Buckingham Palace is the London residence of the monarch of the United Kingdom.
The main building dates back to the early 1700s, although it has been enlarged since to consist of three wings around a central courtyard. The famous east front is the balcony on which the royal family traditionally congregate to greet and wave to crowds.
The palace has an incredible 775 rooms and the garden is the largest private garden in London.
Although you can’t go wandering around the Queen’s pad, the state rooms, used for official and state entertaining, are open to the public each August and September and on some days in winter and spring.
Visitors can watch the changing of the guard all year round.
Tower of London
Another famous London building, unfortunately some of the not-so-nice historic things have happened here. The Tower of London is a historic castle and fortress on the North bank of the River Thames that houses the Crown Jewels. Many famous names were imprisoned within its walls.
Visitors can see the breath-taking, world famous collection of 23,578 gemstones used in royal ceremonies, learn about the Towers infamous past and how it the fortress has defended itself over the years.
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A newer attraction that brightens up the London skyline, the London Eye is an enormous riverside observation wheel that gives passengers a bird’s-eye view of the city’s landmarks.
An unusual name if you’ve not heard it before, but Big Ben is London’s iconic national timepiece; a 16-storey Gothic clock tower and national symbol at the Eastern end of the Houses of Parliament.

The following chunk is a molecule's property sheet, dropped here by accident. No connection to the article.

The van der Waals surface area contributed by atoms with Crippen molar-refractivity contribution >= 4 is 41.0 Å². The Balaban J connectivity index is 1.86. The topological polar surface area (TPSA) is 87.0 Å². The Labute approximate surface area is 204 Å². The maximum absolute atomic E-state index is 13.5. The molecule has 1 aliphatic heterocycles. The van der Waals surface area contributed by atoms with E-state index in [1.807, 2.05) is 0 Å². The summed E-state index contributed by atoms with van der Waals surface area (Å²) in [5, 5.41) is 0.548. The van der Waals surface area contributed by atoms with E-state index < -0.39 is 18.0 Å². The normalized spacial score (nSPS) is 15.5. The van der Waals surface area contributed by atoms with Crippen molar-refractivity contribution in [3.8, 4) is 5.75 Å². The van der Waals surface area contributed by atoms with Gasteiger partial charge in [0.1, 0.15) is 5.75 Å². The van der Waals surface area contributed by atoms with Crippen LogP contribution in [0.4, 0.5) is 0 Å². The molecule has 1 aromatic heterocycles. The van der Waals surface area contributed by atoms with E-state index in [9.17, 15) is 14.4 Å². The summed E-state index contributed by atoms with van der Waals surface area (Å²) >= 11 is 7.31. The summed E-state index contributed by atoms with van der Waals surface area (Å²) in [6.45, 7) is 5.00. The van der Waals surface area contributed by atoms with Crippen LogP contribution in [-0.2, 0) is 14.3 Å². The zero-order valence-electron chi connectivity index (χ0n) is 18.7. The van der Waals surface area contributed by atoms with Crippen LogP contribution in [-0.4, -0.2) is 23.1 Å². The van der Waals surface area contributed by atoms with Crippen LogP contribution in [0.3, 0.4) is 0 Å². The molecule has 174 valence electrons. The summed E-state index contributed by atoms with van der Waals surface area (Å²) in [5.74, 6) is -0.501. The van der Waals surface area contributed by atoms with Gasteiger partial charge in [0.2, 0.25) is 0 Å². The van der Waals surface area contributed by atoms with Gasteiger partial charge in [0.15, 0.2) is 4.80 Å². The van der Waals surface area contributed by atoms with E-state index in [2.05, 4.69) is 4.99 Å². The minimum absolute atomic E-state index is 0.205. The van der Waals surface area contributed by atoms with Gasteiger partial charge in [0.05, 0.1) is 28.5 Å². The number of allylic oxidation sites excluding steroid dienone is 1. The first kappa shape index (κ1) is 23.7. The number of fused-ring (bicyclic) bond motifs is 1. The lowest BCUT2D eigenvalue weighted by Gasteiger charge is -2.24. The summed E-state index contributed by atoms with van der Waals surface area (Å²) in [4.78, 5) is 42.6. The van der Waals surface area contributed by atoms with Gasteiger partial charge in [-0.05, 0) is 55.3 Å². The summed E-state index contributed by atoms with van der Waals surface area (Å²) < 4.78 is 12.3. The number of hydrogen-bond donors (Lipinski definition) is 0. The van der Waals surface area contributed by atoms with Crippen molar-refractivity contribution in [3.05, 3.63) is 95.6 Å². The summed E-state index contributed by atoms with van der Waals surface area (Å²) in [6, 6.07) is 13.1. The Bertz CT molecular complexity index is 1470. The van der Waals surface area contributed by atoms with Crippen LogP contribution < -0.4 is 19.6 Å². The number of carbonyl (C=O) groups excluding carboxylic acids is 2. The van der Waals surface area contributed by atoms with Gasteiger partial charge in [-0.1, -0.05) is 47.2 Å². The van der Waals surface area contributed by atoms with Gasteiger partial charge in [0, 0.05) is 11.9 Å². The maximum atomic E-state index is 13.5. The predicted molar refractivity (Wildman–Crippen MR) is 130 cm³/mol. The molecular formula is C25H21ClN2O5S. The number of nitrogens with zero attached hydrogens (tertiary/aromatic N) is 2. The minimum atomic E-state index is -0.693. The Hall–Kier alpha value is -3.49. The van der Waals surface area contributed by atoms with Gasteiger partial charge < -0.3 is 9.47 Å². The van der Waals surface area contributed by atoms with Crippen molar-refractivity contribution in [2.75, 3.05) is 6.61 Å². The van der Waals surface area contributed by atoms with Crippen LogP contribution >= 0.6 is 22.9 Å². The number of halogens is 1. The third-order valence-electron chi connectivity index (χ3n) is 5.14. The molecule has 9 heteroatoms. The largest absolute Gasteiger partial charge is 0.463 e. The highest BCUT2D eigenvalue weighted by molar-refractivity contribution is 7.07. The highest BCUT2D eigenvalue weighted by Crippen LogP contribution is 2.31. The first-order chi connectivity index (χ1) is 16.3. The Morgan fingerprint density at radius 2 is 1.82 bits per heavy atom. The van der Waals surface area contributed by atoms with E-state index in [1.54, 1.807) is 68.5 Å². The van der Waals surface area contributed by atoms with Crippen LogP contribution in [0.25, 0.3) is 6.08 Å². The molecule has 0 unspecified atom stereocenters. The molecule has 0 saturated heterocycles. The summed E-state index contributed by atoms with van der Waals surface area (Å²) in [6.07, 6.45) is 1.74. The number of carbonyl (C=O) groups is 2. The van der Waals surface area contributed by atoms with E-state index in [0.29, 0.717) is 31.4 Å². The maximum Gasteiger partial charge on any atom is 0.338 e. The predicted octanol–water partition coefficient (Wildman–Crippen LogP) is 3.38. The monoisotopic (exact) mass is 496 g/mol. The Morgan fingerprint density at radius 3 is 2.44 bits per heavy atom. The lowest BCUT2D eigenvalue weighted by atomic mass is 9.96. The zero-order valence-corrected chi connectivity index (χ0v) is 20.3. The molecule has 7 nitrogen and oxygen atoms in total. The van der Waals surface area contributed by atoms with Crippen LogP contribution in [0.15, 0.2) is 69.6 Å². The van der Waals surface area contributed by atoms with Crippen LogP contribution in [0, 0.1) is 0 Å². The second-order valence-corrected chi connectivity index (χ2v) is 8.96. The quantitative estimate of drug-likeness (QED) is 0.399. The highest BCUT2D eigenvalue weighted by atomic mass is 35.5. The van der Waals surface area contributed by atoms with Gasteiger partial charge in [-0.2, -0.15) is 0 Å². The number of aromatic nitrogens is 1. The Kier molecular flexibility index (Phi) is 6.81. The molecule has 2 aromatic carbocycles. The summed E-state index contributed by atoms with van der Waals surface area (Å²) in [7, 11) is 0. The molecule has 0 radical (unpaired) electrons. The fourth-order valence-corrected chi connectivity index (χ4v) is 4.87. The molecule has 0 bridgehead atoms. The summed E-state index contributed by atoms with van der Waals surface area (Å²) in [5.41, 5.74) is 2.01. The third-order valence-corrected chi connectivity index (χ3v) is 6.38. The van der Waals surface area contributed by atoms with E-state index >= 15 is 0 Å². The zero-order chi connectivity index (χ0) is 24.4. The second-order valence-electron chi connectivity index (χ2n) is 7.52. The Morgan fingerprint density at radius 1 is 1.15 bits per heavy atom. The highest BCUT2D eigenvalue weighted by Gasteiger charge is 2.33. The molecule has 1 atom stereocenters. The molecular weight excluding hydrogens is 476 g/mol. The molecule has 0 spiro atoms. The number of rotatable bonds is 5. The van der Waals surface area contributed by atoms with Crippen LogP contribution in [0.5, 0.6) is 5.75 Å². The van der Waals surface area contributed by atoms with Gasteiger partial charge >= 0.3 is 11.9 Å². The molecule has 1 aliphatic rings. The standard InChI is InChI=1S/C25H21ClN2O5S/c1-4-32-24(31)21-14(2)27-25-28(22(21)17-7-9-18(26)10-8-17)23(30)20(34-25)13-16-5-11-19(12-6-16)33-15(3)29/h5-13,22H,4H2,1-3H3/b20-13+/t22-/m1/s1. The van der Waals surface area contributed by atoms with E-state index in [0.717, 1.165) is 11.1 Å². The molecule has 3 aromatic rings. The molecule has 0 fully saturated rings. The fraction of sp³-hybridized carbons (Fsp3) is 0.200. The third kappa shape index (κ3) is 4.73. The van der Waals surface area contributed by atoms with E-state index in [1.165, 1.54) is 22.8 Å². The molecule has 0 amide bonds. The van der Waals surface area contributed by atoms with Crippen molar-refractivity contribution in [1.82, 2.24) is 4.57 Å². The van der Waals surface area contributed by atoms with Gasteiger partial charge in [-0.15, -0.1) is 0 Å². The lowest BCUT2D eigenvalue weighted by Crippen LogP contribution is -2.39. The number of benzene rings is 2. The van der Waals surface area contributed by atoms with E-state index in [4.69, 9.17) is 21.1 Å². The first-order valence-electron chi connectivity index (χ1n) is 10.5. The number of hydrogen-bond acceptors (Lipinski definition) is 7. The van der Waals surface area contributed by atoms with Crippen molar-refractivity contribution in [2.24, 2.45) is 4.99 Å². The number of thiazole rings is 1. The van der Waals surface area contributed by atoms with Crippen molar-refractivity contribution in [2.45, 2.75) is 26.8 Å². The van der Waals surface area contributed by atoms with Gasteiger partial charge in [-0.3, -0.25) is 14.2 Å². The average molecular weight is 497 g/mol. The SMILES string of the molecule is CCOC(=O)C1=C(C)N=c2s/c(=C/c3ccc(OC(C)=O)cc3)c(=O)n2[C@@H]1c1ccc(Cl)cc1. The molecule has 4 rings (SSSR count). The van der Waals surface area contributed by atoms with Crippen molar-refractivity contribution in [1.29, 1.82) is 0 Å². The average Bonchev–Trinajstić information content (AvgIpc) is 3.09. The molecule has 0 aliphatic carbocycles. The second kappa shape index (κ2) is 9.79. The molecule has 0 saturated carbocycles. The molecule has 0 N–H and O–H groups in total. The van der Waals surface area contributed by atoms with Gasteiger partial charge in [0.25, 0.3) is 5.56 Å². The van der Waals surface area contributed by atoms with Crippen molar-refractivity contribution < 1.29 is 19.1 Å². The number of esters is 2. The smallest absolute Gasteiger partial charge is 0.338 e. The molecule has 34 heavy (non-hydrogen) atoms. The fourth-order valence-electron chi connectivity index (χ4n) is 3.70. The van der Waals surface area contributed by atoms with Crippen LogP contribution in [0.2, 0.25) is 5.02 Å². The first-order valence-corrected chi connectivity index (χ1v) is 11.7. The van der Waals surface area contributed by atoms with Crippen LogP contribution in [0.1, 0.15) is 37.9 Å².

Packing acres of greenery in Central London.
A huge area of green space, Hyde Park is home to the Diana Memorial Fountain and there’s also boating and swimming to be enjoyed in the Serpentine Lake.
The Shard is a modern piece of architecture.
At 306m high, this glass and steel tower offers amazing views.
It’s an 87 floor glass skyscraper with a jagged peak that also boasts restaurants and a viewing platform.
A public square in the center of the City of Westminster, it’s a vibrant place in the middle of London.
It’s a heritage site and features statues and fountains.
Trafalgar Square is also surrounded by museums, galleries, cultural spaces and historic buildings.
Known informally as the Tube, the London Underground is a public transport system which began operation in the early 1860’s.
There are 270 train stations across London and some of the lines run almost 60 meters below street level!
London is home to many eclectic markets and Spitalfields is one of the most famous. It’s packed with cutting edge fashion, interior design, arts and crafts, and artisan food.
Other great visits are Camden’s Vintage Market and Borough Food Market.
Wherever you go, London is about as an eclectic a city as they get. The weather may not always be on your side, but there’s never a dull moment and something for everyone. Our list is just the tip of the ice burg, so enjoy making new finds and having lots of London adventures.